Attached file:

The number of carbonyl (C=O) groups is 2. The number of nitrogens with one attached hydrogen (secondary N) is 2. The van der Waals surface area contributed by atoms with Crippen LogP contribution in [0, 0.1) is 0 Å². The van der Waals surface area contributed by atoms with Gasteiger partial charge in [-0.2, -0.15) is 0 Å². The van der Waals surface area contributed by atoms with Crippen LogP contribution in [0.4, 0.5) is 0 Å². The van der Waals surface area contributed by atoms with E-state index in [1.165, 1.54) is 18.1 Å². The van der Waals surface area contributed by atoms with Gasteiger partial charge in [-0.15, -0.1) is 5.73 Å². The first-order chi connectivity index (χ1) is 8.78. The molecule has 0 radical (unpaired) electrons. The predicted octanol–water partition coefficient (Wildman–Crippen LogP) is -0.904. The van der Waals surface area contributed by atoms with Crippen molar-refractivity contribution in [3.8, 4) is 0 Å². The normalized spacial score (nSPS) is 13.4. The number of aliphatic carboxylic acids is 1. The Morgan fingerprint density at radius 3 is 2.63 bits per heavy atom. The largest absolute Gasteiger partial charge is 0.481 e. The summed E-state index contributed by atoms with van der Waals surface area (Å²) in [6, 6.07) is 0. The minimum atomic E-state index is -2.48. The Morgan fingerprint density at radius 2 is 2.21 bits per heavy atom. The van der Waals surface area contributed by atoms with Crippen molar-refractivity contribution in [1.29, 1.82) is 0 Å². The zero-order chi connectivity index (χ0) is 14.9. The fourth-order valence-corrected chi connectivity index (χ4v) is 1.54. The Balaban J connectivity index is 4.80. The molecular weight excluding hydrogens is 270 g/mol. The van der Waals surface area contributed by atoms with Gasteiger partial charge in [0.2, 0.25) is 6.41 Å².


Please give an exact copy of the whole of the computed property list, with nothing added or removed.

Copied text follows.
The number of carbonyl (C=O) groups is 2. The number of nitrogens with one attached hydrogen (secondary N) is 2. The van der Waals surface area contributed by atoms with Crippen LogP contribution in [0, 0.1) is 0 Å². The van der Waals surface area contributed by atoms with Gasteiger partial charge in [-0.2, -0.15) is 0 Å². The van der Waals surface area contributed by atoms with Crippen LogP contribution in [0.4, 0.5) is 0 Å². The van der Waals surface area contributed by atoms with E-state index in [1.165, 1.54) is 18.1 Å². The van der Waals surface area contributed by atoms with Gasteiger partial charge in [-0.15, -0.1) is 5.73 Å². The first-order chi connectivity index (χ1) is 8.78. The molecule has 0 radical (unpaired) electrons. The predicted octanol–water partition coefficient (Wildman–Crippen LogP) is -0.904. The van der Waals surface area contributed by atoms with Crippen molar-refractivity contribution in [3.8, 4) is 0 Å². The normalized spacial score (nSPS) is 13.4. The number of aliphatic carboxylic acids is 1. The Morgan fingerprint density at radius 3 is 2.63 bits per heavy atom. The largest absolute Gasteiger partial charge is 0.481 e. The summed E-state index contributed by atoms with van der Waals surface area (Å²) in [6, 6.07) is 0. The minimum atomic E-state index is -2.48. The Morgan fingerprint density at radius 2 is 2.21 bits per heavy atom. The van der Waals surface area contributed by atoms with Crippen molar-refractivity contribution in [1.29, 1.82) is 0 Å². The zero-order chi connectivity index (χ0) is 14.9. The fourth-order valence-corrected chi connectivity index (χ4v) is 1.54. The Balaban J connectivity index is 4.80. The molecular weight excluding hydrogens is 270 g/mol. The van der Waals surface area contributed by atoms with Gasteiger partial charge in [0.2, 0.25) is 6.41 Å².